Do you ever feel that the demands of your job are too much? If so, that’s not a surprise. Modern-day life demands much of us as human beings.
That has been the case for decades. And often, those high demands result in burnout. Researchers have studied the phenomenon of burnout from the 70s. The results? It’s not good.
Research shows that high levels of burnout is associated with the following issues:
- Sleep disturbance.
- Memory impairment.
- Neck pain.
And there’s more. Burnout increases the risk of cardiovascular diseases.
And there’s even more. But I think you get the point.
Life is pretty awesome, isn’t it? But it’s also scary.
I often hear grownups say: “Do you remember how awesome it was to be a kid?” For most of us, that’s true. When we look back, we see how simple our life was.
When you’re young, you play with your toys, go to school, hang out, play sports, etc. But as you grow up, life gets more complicated by the year.
- First, you have to decide whether you go to college or not.
- Then, you have to decide what you want to become.
- You have to get a job.
- You start thinking about settling down.
- You get a car.
- You get a mortgage to buy a house.
- You have bills to pay. Maybe you have debt.
- Maybe you get a dog.
- How about marriage? Yup. Definitely.
- And then kids.
Everybody knows them: People who know everything. At least, that’s what they believe.
I’m not the type who gets annoyed quickly. Really. I can’t think of many things that bother me.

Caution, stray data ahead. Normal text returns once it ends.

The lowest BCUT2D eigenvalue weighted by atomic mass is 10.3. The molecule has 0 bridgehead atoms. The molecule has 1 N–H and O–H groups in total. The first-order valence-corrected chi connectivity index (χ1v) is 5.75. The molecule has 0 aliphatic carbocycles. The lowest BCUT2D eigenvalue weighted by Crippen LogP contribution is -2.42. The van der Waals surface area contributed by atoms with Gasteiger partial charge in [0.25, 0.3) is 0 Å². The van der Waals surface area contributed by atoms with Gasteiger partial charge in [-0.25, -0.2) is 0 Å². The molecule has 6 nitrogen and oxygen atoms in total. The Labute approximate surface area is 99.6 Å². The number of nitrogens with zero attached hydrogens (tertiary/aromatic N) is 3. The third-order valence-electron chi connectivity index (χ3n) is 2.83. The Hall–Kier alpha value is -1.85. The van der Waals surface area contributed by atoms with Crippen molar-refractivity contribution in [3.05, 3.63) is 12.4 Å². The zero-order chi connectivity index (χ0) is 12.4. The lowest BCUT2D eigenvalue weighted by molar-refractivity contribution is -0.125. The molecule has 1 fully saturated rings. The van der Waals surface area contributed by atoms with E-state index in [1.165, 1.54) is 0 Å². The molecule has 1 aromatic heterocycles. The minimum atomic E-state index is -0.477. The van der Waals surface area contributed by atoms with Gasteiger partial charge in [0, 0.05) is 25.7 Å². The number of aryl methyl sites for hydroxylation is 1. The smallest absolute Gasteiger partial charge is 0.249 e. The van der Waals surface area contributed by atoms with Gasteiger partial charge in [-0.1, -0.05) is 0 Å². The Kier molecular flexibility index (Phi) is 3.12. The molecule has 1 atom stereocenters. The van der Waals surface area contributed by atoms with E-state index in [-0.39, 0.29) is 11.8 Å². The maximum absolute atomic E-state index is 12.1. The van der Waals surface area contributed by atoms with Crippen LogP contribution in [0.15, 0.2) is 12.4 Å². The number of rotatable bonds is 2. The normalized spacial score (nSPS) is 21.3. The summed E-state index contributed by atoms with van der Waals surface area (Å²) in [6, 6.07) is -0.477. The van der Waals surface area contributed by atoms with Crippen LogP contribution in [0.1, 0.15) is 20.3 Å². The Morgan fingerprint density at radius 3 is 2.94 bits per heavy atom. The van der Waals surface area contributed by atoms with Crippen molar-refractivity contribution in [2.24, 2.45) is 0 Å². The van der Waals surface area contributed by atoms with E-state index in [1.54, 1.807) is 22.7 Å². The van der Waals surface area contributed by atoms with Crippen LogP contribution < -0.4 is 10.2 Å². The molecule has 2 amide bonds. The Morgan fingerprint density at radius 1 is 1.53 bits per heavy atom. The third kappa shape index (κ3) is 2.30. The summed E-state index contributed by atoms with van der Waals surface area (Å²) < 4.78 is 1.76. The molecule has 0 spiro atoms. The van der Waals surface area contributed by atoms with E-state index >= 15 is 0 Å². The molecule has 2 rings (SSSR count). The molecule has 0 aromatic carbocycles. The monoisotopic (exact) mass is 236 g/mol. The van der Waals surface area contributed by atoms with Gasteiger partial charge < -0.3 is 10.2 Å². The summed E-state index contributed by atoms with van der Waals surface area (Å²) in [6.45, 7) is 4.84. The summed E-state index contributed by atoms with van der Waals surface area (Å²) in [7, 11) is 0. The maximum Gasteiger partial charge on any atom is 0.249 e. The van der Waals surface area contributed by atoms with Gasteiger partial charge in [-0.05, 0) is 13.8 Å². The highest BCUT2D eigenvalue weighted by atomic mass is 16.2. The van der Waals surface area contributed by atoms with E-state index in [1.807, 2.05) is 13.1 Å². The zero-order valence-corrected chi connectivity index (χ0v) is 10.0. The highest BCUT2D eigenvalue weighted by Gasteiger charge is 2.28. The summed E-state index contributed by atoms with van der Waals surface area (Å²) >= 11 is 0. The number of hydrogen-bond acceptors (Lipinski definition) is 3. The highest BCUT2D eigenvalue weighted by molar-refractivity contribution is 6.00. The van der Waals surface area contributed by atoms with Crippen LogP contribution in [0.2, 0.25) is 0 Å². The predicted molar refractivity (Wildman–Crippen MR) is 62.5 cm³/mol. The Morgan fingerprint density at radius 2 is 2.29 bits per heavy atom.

I also don’t get annoyed with people. Sure, every time I see an idiot online promising you to make six figures with six months, I raise my eyebrow. And yes, I don’t like judgemental people—who does?
But I don’t see the point with getting upset about 99% of the shit people get upset about.
I always think: So what? Plus, you don’t know everything about people.
However, there’s one group of people that seriously annoys me; know-it-alls.
Procrastination has been around since the start of modern civilization.
Historical figures like Herodotus, Leonardo Da Vinci, Pablo Picasso, Benjamin Franklin, Eleanor Roosevelt, and hundreds of others have talked about how procrastination is the enemy of results.
One of my favorite quotes about procrastination is from Abraham Lincoln:
“You cannot escape the responsibility of tomorrow by evading it today.”
The funny thing about procrastination is that we all know that it’s harmful. Who actually likes to procrastinate? No one enjoys doing that. Me neither.
And yet, procrastination was the story of my life. When I was in college, every semester, this would happen:
How often do you talk about your own failure? If you’re like me, not often. I think it’s a universal thing that we often try to cover up our failures.
It’s not cool to say that you’ve failed. We prefer to talk about success. That’s also true for most books, articles, talks, etc.
Yup, everything is always great. Except, it isn’t always great.
But what’s wrong with failing? And what is failure? It’s so subjective. I think we’re often too quick to judge ourselves.
In the moment, failure is this ugly thing that you want to go away quickly. When I look back at my own failures it’s the same. There are things like failed jobs, business ventures, relationships, etc.
Do you have a long list of goals that you want to achieve? No matter how small or large your goals are; some of us never even start.
The main reason is because we know that the first step is the hardest. How do you even set that first step? How do you go from zero to one?
- From zero revenue to earning your first dollar.
- From zero followers to one follower.
- From unemployed to getting á job.
- From zero users to one user.
In the beginning, it’s not about finding your dream job, becoming a multi-millionaire, having 1M followers.
No, it’s about taking that first step. Your first pleasant job. Your first reader. Your first user. Your first sale.
Here are 7 steps that help bring you from zero to one.